How Canadian recruitment agencies are coping with COVID-19
It’s week five and although there’s not an end in sight, it’s certainly on our minds.
The dust has started to settle as programs under Canada’s COVID-19 Economic Response Plan have kicked in. Online applications for the $2000 per month Canada Emergency Response Benefit (CERB) opened on April 6th and the money has hit people’s bank accounts. The existing 10% Temporary Wage Subsidy has let employers keep cash on hand by withholding 10% of payroll deductions since March 18. Any day now employers with annual payrolls of $50,000–$1,000,000, which includes most agencies, will begin to receive $40,000 government-backed loans via the Canada Emergency Business Account (CEBA) program, interest-free until December 31, 2022 with $10,000 forgiven if the loan is paid off before then.
Applications should open in a matter of weeks for the Canada Emergency Wage Subsidy (CEWS) which will pay employers with qualifying drops in revenue (15% in March and 30% in April) $847 per employee per week—75% of salary up to $60,000—retroactive to March 15. Cash transfers to businesses should follow within several weeks. It’s important to make sure that you have access to your individual My Account and your business My Business Account in case you need to access any of these programs as applications are strictly through the CRA portal. It’s worth double-checking you can get in if you’re not not sure.
Canada lost a million jobs in March, shedding nearly 15% of non-seasonal temporary workers—almost all in the services sector—and over 5% of permanent workers. Most people are getting paid something, at least, whether they’re continuing to work from home, they’re furloughed, or on EI or receiving the CERB. Agencies are putting as many people to work as they can. Some are even offering their services and spare capacity to help make sure essential work gets done. Help from the government is up and running as smoothly as anyone could expect. These are things we can all be proud of.
Small recruitment businesses, especially perms shops, are getting help, too. Recent permanent placements will be shored up by the 75% wage subsidy which will allow businesses to avoid layoffs, bring furloughed employees back onto the payroll, and give agency hires who are under guarantee a fairer shot. By May 1, businesses will be eligible for six weeks of retroactive subsidies totalling $2,000–$5,000 per employee and ongoing subsidies until at least June 6. The Canadian Staffing Industry Index by ACSESS will give us a clear sense of the specific impact on agency-employed temporary workers when the March figures are published.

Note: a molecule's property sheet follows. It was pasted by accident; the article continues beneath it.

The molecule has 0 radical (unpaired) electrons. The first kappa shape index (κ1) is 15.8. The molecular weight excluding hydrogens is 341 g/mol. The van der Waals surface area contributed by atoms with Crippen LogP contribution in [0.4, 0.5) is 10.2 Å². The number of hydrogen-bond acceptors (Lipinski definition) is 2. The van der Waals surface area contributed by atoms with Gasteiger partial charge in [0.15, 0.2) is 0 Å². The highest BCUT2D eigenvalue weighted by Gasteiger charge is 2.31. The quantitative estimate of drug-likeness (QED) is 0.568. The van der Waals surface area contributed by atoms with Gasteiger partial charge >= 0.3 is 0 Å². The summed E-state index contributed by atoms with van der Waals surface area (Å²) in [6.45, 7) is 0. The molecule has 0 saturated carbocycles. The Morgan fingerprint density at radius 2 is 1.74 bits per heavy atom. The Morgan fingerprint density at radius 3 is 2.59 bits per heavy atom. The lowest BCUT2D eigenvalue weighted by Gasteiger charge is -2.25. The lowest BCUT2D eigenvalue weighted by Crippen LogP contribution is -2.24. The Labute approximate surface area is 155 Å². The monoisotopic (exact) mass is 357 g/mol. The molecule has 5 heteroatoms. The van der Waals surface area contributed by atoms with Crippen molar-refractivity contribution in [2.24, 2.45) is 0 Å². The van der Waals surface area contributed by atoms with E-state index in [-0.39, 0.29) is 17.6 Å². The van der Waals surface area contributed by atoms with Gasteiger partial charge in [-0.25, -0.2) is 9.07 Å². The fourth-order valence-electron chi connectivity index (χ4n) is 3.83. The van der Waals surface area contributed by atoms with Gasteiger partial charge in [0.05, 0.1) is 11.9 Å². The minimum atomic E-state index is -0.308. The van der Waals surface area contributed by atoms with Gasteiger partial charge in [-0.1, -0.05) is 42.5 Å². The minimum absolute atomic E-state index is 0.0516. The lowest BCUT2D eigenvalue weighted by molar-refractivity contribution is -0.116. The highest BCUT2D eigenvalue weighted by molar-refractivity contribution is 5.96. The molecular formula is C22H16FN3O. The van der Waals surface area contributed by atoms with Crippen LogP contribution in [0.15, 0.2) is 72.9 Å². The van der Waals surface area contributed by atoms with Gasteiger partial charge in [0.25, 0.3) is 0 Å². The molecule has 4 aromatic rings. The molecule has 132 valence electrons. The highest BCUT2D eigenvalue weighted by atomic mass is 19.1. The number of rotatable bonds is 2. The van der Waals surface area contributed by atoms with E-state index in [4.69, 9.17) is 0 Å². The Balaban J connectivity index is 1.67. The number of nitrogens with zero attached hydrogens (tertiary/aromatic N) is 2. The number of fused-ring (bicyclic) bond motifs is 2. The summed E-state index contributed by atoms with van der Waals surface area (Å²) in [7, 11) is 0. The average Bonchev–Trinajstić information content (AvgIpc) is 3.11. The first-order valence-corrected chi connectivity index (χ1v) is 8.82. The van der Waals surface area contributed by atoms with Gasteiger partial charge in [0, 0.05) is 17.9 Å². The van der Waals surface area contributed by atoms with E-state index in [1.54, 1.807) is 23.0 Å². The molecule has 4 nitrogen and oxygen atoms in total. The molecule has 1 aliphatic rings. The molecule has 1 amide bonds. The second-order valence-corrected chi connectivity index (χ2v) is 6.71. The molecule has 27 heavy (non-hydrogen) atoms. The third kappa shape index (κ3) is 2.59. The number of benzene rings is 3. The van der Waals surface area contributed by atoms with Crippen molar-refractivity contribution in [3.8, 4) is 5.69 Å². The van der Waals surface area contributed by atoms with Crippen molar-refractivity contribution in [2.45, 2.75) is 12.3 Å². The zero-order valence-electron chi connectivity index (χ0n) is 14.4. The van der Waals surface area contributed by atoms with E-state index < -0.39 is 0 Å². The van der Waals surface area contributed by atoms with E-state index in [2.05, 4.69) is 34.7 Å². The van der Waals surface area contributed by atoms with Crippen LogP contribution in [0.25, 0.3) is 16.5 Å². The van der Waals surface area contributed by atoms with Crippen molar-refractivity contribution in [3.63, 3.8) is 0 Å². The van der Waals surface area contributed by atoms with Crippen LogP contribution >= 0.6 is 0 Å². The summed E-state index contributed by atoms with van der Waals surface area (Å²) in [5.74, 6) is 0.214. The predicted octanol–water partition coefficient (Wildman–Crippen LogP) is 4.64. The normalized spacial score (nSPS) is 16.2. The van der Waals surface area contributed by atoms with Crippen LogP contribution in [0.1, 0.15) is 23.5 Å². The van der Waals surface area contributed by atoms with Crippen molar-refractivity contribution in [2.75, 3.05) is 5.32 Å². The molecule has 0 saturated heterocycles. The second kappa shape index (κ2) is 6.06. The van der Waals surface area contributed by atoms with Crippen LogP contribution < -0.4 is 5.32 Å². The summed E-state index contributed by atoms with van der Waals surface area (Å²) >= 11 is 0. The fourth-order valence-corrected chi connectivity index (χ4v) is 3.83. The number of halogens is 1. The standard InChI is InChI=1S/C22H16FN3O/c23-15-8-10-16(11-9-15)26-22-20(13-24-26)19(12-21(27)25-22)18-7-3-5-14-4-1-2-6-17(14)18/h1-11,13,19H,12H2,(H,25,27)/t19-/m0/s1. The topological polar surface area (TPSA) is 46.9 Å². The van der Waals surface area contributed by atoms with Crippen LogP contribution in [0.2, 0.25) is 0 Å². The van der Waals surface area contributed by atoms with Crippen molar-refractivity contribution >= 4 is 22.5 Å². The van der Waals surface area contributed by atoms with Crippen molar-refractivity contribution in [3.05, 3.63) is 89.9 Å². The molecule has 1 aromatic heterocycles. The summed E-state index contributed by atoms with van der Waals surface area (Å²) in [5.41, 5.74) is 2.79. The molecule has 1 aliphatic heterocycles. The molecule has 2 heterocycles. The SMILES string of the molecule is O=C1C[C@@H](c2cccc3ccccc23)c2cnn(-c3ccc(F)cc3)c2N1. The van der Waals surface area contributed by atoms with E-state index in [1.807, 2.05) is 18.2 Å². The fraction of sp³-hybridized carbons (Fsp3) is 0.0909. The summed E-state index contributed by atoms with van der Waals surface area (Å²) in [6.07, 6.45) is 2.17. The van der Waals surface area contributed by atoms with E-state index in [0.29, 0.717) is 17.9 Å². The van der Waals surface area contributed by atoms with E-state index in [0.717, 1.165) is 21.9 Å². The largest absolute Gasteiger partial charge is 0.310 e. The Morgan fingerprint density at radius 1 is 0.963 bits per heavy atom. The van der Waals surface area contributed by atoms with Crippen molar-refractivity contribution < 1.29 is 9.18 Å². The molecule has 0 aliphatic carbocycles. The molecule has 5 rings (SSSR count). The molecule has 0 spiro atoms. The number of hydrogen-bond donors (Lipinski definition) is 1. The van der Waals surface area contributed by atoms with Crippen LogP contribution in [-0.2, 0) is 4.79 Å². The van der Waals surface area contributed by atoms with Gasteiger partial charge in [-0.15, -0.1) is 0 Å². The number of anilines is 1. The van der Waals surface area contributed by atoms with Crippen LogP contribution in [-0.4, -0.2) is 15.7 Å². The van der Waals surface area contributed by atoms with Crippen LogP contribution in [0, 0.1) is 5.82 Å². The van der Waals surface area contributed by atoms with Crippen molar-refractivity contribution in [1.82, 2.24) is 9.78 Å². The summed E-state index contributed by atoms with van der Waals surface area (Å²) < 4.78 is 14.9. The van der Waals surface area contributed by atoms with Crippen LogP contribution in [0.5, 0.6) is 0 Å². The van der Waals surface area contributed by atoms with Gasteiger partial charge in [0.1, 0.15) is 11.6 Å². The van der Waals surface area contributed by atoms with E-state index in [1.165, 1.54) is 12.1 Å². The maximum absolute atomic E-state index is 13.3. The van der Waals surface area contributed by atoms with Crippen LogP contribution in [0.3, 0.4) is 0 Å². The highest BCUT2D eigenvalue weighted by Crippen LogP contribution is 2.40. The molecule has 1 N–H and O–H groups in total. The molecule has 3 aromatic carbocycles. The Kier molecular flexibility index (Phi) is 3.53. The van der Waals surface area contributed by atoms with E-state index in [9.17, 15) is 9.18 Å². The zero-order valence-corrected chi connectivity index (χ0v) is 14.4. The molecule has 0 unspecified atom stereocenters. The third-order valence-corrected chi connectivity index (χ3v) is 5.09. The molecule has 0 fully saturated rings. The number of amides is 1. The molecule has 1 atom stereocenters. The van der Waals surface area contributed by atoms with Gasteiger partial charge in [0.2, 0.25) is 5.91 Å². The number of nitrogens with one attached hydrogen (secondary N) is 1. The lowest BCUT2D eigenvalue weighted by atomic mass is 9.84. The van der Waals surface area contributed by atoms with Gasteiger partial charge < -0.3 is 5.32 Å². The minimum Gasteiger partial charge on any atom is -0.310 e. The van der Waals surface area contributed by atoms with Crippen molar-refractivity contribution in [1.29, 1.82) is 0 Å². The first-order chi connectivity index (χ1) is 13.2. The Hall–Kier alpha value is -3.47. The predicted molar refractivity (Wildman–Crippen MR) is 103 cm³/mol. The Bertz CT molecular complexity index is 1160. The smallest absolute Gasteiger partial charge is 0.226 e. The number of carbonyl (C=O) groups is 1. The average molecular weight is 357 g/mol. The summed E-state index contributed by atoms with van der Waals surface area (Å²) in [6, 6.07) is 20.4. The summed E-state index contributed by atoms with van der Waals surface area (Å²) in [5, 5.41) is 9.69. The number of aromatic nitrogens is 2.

We have seen recruiters, account managers, and middle management laid off especially in temporary staffing, both general staffing and managed services (VMS) environments. Salaried perm consultants running reasonably steady desks have largely been safe from layoffs. Although many agencies’ cash flows collapsed when six weeks of deals fell through in a matter of days, the federal government’s response is helping businesses access cash and keep Canadians on the payroll. Temporary staffing is especially hard-hit today but the most agencies have had the lifeline they need to get through this.
One lesson I would share with recruitment professionals in other countries is how important it is to stay up-to-date and informed about government restrictions and programs so that you can be a true resource for your clients and help them think their way through a disaster scenario. Here in Canada, people are tuned-in to what’s happening. It’s been critical to know what’s going on and keep everyone on the same page to create the sense of stability that both personal and professional conversations about the future desperately need right now.
Prospects for staffing agencies are looking better by the day as we help clients adjust the hiring process and make a plan to transition as restrictions are lifted. I know we’re not the only ones out there with clients hiring with no face-to-face interview or lining up final in-person interviews to come out of this thing swinging.
We don’t know when our various provinces will open back up but we can take some comfort in knowing that the system worked. As we all dealt with the shock and uncertainty, our country came together to figure out a way through this thing. Programs were built and announced as quickly as anyone could ask for and Ottawa has lived up to its end of the bargain . It was pretty scary for everyone—it still is—but we slipped and we caught each-other. Social distancing is working. We’re all doing our bit and I can’t wait to hear all of your stories at the next ACSESS conference. I know for many of us last year’s conference in Québec City must feel like a lifetime away.
All that that we can do now is put our heads down and help Canada get back to work. Let’s go.